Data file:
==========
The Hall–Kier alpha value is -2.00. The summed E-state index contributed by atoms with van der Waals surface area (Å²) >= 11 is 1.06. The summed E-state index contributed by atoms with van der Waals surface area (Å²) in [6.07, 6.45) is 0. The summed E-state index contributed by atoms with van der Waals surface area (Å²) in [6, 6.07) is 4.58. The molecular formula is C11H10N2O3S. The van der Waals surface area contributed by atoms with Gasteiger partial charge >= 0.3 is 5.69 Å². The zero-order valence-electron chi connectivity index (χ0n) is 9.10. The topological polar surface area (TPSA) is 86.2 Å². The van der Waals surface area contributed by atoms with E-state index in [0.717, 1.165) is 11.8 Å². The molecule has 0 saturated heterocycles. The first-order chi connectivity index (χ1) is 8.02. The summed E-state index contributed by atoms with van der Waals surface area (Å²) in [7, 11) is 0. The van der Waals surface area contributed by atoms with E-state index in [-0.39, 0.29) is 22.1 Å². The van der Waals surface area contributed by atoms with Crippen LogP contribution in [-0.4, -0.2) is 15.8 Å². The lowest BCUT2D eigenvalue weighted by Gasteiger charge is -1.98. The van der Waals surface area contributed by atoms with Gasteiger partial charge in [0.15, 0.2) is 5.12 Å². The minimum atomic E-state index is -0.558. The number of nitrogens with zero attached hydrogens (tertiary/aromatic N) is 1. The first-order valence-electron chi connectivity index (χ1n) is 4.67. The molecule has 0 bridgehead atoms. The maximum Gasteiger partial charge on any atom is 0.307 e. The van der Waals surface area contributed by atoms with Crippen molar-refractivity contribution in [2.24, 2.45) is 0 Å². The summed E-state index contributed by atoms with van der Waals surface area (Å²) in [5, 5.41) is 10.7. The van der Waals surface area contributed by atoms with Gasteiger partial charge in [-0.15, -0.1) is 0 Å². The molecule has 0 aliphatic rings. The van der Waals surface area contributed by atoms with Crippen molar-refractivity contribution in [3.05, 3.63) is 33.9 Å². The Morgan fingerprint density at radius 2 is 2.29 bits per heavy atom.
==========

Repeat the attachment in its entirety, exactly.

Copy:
The Hall–Kier alpha value is -2.00. The summed E-state index contributed by atoms with van der Waals surface area (Å²) >= 11 is 1.06. The summed E-state index contributed by atoms with van der Waals surface area (Å²) in [6.07, 6.45) is 0. The summed E-state index contributed by atoms with van der Waals surface area (Å²) in [6, 6.07) is 4.58. The molecular formula is C11H10N2O3S. The van der Waals surface area contributed by atoms with Gasteiger partial charge >= 0.3 is 5.69 Å². The zero-order valence-electron chi connectivity index (χ0n) is 9.10. The topological polar surface area (TPSA) is 86.2 Å². The van der Waals surface area contributed by atoms with E-state index in [0.717, 1.165) is 11.8 Å². The molecule has 0 saturated heterocycles. The first-order chi connectivity index (χ1) is 8.02. The summed E-state index contributed by atoms with van der Waals surface area (Å²) in [7, 11) is 0. The van der Waals surface area contributed by atoms with E-state index in [-0.39, 0.29) is 22.1 Å². The van der Waals surface area contributed by atoms with Crippen LogP contribution in [-0.4, -0.2) is 15.8 Å². The lowest BCUT2D eigenvalue weighted by Gasteiger charge is -1.98. The van der Waals surface area contributed by atoms with Gasteiger partial charge in [0.15, 0.2) is 5.12 Å². The minimum atomic E-state index is -0.558. The number of nitrogens with zero attached hydrogens (tertiary/aromatic N) is 1. The first-order valence-electron chi connectivity index (χ1n) is 4.67. The molecule has 0 bridgehead atoms. The maximum Gasteiger partial charge on any atom is 0.307 e. The van der Waals surface area contributed by atoms with Crippen molar-refractivity contribution in [2.24, 2.45) is 0 Å². The summed E-state index contributed by atoms with van der Waals surface area (Å²) in [5, 5.41) is 10.7. The van der Waals surface area contributed by atoms with Gasteiger partial charge in [-0.15, -0.1) is 0 Å². The molecule has 0 aliphatic rings. The van der Waals surface area contributed by atoms with Crippen molar-refractivity contribution in [3.05, 3.63) is 33.9 Å². The Morgan fingerprint density at radius 2 is 2.29 bits per heavy atom.